James Bateman's Sketch Design for a Westmorland Farm seems to have been painted in the autumn, in the late afternoon. Seven cows splash through a muddy farm yard to be milked in a small, white-washed barn, as the farmer watches nearby. All is as it has been for centuries, a stone farmhouse and barn, slate roofs, a rocky stream, with more stones forming a curved wall surrounding the yard. Long shadows fall across the barn and yard, and shafts of sunlight pierce a darkening sky and bathe green verges and the undulating hills in the background. The mellow tones and depiction of light in this sketch show the painter as a colourist in the tradition of John Constable.
James Bateman, a farmer's son, was born in Kendal, Westmorland (now part of Cumbria) in the Lake District in 1893. Brought up in the area, he retained a special feeling and love for this wild county and, like Wordsworth, the flavour of the lakes imbued nearly all his later work.
An academic traditionalist and a fine craftsman, Bateman planned his paintings with infinite care, producing a satisfying completeness, with great attention to detail and finish. He experimented with unusual perspectives, but never with any form of abstraction. He found his subjects in the rural tradition-pastoral scenes, paintings of country stock auctions and farm yards, cattle and horses. This painting is typical, a celebration of English country life-domesticity and man's gentle farming, set in the tamed hills of the Lake District.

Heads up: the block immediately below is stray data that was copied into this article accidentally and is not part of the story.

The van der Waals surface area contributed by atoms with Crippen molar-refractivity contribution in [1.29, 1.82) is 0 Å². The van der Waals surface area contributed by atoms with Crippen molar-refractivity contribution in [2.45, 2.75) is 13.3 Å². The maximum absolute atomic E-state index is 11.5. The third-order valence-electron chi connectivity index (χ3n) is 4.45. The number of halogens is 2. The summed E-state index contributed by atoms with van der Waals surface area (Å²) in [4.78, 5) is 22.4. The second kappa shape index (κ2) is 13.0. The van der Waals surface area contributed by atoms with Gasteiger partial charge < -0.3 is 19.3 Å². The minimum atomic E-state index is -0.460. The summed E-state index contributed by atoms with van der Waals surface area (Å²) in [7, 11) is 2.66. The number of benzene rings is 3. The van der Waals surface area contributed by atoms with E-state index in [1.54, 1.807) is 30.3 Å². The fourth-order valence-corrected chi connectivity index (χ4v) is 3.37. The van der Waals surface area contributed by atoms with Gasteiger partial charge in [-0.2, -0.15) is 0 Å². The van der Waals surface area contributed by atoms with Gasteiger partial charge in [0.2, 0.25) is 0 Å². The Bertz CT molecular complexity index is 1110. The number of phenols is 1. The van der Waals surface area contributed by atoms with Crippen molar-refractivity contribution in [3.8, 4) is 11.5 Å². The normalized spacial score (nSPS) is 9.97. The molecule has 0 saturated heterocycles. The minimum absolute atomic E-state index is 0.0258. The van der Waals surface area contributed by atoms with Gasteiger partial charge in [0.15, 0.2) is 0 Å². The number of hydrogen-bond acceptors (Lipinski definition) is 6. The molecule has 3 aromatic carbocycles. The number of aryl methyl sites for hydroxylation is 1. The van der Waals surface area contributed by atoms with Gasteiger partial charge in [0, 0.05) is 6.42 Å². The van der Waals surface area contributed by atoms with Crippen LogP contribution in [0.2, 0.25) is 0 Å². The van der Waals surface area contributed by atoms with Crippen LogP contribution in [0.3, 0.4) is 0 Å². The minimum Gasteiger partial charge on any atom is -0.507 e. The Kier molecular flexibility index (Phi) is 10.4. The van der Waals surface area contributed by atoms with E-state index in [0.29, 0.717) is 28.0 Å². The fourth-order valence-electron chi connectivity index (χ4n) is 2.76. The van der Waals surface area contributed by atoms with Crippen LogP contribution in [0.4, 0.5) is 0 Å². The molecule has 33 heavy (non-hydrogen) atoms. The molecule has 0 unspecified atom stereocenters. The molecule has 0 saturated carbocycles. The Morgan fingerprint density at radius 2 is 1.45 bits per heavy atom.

Bateman moved to Cheltenham and taught at the local art school from 1922 to 1928, and later at the Hammersmith School of Art. He was a prolific exhibitor at the Royal Academy, London, from 1924 until his death in London in 1959.